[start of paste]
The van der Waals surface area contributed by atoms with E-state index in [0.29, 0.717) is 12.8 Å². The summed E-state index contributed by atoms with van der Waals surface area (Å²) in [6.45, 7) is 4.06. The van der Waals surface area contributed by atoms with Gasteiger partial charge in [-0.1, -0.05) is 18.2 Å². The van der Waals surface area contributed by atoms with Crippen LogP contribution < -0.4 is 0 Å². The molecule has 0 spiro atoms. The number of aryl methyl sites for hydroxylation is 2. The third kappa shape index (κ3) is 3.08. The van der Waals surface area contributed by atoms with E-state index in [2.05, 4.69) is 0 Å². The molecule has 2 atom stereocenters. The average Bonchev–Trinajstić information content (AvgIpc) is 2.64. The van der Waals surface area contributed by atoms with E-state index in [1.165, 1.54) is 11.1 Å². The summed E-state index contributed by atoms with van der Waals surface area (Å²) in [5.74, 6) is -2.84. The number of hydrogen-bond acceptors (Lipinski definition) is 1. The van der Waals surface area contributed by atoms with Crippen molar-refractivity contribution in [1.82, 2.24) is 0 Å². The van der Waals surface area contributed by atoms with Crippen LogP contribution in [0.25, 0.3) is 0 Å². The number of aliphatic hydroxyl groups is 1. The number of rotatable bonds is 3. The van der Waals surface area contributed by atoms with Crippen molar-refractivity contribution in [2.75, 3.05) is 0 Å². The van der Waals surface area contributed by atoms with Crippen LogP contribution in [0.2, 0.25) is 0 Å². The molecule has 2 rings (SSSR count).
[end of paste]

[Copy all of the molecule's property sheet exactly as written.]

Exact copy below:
The van der Waals surface area contributed by atoms with E-state index in [0.29, 0.717) is 12.8 Å². The summed E-state index contributed by atoms with van der Waals surface area (Å²) in [6.45, 7) is 4.06. The van der Waals surface area contributed by atoms with Gasteiger partial charge in [-0.1, -0.05) is 18.2 Å². The van der Waals surface area contributed by atoms with Crippen LogP contribution < -0.4 is 0 Å². The molecule has 0 spiro atoms. The number of aryl methyl sites for hydroxylation is 2. The third kappa shape index (κ3) is 3.08. The van der Waals surface area contributed by atoms with E-state index in [2.05, 4.69) is 0 Å². The molecule has 2 atom stereocenters. The average Bonchev–Trinajstić information content (AvgIpc) is 2.64. The van der Waals surface area contributed by atoms with E-state index in [1.165, 1.54) is 11.1 Å². The summed E-state index contributed by atoms with van der Waals surface area (Å²) in [5.74, 6) is -2.84. The number of hydrogen-bond acceptors (Lipinski definition) is 1. The van der Waals surface area contributed by atoms with Crippen molar-refractivity contribution in [1.82, 2.24) is 0 Å². The van der Waals surface area contributed by atoms with Crippen LogP contribution in [0.25, 0.3) is 0 Å². The number of aliphatic hydroxyl groups is 1. The number of rotatable bonds is 3. The van der Waals surface area contributed by atoms with Crippen molar-refractivity contribution in [2.75, 3.05) is 0 Å². The van der Waals surface area contributed by atoms with Crippen LogP contribution in [0.2, 0.25) is 0 Å². The molecule has 2 rings (SSSR count).